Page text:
• Sites of Memory: Practice, Performance, Perception
    Autumn Womack (African American Studies, English); Kinohi Nishikawa (English, African American Studies)

This interdisciplinary symposium will examine the method and meaning of Toni Morrison’s archival practice in relation to her writing, teaching, and public intellectual work. The symposium complements the Spring 2023 Princeton University Library exhibition, “Sites of Memory: The Archival World of Toni Morrison.”

  • Technology Infrastructure to Broaden Museum Accessibility and Engagement
    James Steward (Princeton University Art Museum)

This grant will support the development of “VirtualWalk,” a web-based 360-degree virtual tour of the Princeton University Art Museum that provides off-site users with a full view of installations, and contributing to the Museum’s commitment to openness, connectivity, and accessibility. 


  • Counterworlds: Innovation and Rupture in Communities of Artistic Practice
    Brigid Doherty (German, Art & Archaeology); Josephine Meckseper (Humanities Council, Art & Archaeology)

This Fall 2022 course explores utopian and dystopian ideas and the dynamics of creative collaboration. The grant will support course enhancements, including seminars from distinguished guests, materials for a potential student exhibition, and studio visits to New York City.

  • The French Revolution: Political Theory and Culture
    Flora Champy (French and Italian); Greg Conti (Politics)

This grant supports the development of a Summer 2022 intensive, study-abroad, interdisciplinary course taught in Paris which will introduce undergraduates to the ideas at the core of the French Revolution. The course will be innovative in its cross-disciplinary nature, associating methods from the humanities and political science to grasp a watershed moment of modernity.

  • Historical Structures: ancient architecture, materials, construction techniques, and engineering problems
    Michael Koortbojian (Art & Archaeology); Branko Glisic (Civil Engineering)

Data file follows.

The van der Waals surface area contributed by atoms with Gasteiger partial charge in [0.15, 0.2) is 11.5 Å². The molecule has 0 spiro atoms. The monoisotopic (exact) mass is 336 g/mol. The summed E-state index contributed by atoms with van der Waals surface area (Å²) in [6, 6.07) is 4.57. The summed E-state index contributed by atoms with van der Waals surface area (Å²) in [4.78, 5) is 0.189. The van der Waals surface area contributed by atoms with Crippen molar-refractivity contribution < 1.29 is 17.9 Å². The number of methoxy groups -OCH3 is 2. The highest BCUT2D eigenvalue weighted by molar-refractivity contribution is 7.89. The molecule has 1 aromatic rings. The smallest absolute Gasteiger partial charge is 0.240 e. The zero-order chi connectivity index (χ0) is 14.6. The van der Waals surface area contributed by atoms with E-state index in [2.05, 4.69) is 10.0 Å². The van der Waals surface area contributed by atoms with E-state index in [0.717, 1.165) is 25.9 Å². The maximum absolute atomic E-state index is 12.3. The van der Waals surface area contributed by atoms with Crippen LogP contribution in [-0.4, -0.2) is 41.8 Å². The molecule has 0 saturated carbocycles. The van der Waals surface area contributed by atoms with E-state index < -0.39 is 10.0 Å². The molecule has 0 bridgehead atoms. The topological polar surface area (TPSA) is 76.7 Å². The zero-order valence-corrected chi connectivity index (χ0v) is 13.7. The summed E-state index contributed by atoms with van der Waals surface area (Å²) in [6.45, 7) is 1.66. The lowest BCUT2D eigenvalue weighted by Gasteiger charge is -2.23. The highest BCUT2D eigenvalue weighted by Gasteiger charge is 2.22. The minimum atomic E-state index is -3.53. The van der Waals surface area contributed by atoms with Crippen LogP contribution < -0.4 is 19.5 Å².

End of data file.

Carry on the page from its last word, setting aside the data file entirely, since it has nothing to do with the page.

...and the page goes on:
In this new HUM course “Historical Structures: ancient architecture, materials, construction techniques, and engineering problems,” students will explore the intersection of Art and Archaeology and Civil Engineering. This grant supports a fall break trip to Rome for students to study monuments in person. 

  • Land and Story in Native America
    Tessa L. Desmond (American Studies); Sarah Rivett (English, American Studies)

This Spring 2023 AMS course will explore the relationship between land and story, emphasizing seeds as sources of sovereignty and repositories of knowledge across generations. The course will invite guest speakers, and work directly with the Munsee Three Sisters Farm and other community partners, as well as conduct archival research on seeds for Princeton’s Seed Farm.

  • Making the Viking Age
    Matthew Delvaux (History)

This grant will support an interdisciplinary Humanistic Studies course, “Making the Viking World,” in Spring 2023. Students will examine the developments of the Viking Age, ca. 700–1100, through a combination of experimental, experiential, and hands-on learning, including a spring break course trip to Denmark.

  • Musical Theatre and Fan Cultures
    Stacy Wolf (Theater, American Studies); Betsy Armstrong (Sociology, SPIA)

Why do people love Broadway musicals? This Fall 2022 team-taught HUM course “Musical Theatre and Fan Cultures” examines the wider phenomenon of fan culture. This grant supports course enrichment, including guest lectures and course travel to form the experiential and intellectual backbone of the seminar.

  • Musical Theater and Storytelling in Italy
    Stacy Wolf (Theater, American Studies); Cara Reichel (’96); Peter Mills (‘95)

This grant will enrich the PIIRS Global Seminar “Musical Theater and Storytelling in Southern Italy,” where students will study history, culture and language in Gesualdo, Italy, in Summer 2022. This includes a student collaboration with professional artists from New York City and the Irpinia region of Italy.

  • Poetry and War: Translating the Untranslatable
    Sandra L. Bermann (Comparative Literature)

Through a two-year research project, an online conference, and a Spring 2023 course in Humanistic Studies, “Poetry and War: Translating the Untranslatable” featuring a spring break trip to France, this Magic Grant supports interdisciplinary teaching and research to enhance understanding of the French Resistance through poetry and translation. 

  • Siegecraft: Architecture, Warfare, and Media
    Carolyn Yerkes (Art & Archaeology)